Row 2: K all sts.
Repeat rows 1 & 2 until you reach your desired length.
How Do You Count Rows of Garter Stitch?
Using Garter Stitch results in the project having nice, neat ridges on both sides. Each ridge represents two rows of knitting (knit stitches). An easy way to keep track of your rows in Garter Stitch is to count the Garter Ridges. Garter Ridges are the 3D horizontal lines that appear when using the Garter Stitch.
To get an accurate count, ignore your cast on row/ridge and count the ridges on both sides of the fabric. If you have 4 ridges on the front and 5 ridges on the back, you have a total of 9 rows.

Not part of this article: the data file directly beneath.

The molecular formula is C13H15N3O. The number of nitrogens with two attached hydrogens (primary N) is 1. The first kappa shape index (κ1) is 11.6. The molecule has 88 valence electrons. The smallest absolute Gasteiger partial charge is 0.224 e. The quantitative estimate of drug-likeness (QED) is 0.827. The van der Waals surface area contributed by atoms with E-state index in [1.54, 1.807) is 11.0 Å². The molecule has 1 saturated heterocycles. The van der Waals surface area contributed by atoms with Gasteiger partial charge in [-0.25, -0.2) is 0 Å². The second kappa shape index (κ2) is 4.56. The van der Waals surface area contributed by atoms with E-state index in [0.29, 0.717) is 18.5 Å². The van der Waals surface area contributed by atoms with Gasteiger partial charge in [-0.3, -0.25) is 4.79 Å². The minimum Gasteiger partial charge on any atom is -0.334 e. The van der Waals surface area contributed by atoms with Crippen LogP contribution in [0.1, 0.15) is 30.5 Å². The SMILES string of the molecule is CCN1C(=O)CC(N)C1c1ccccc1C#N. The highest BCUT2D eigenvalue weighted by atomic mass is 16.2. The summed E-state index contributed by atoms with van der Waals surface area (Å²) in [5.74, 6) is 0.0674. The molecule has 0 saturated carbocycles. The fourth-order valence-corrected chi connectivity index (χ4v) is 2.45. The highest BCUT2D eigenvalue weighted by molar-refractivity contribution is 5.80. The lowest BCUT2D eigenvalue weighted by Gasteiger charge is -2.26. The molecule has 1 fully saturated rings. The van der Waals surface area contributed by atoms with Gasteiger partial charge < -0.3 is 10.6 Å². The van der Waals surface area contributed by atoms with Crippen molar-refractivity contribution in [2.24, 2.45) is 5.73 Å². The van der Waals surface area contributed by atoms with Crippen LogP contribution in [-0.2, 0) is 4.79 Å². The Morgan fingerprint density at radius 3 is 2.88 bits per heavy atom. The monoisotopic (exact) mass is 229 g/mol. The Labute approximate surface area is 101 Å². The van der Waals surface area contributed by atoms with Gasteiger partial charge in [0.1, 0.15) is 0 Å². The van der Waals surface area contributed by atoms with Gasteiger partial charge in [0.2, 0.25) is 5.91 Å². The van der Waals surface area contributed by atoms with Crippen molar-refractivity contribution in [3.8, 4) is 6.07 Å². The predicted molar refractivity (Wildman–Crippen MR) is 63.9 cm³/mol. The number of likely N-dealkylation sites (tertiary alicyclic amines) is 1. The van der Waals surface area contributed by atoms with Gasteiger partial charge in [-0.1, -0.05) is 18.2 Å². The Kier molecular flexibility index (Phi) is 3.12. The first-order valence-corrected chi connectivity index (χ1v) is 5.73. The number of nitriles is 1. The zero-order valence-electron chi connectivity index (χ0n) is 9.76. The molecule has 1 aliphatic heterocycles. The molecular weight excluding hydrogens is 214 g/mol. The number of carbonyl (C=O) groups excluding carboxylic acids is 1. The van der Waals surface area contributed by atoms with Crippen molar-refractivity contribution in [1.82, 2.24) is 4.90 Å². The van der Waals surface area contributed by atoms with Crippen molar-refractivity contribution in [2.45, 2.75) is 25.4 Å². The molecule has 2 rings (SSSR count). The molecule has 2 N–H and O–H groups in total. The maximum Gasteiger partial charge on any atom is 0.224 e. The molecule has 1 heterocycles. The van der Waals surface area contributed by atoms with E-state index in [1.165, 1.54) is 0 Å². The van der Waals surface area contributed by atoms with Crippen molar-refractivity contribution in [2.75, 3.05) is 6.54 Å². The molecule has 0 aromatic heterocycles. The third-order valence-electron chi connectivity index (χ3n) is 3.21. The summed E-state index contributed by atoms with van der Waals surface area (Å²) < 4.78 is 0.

Not sure how to read a pattern in order to keep track of it? Keep an eye on this blog, we will dig deeper soon.
If Garter Stitch is So Wonderful, Why Should I Learn How to Do Any Other Stitch Patterns?
Sure, the things you can make using only the Knit Stitch/Garter Stitch are nice, cozy, useful and so on…. BUT, you cannot shape anything to fit a body or three-dimensional shape, you cannot have any other kind of texture to your fabric, and you cannot make things like button holes to make your projects more useful and beautiful, IF you do not take the leap and learn more stitches. Part of learning the Garter Stitch is to show you the limits of just knowing the one basic knit stitch.
This is an opportunity to understand why we NEED the Purl and Yarn-over stitches!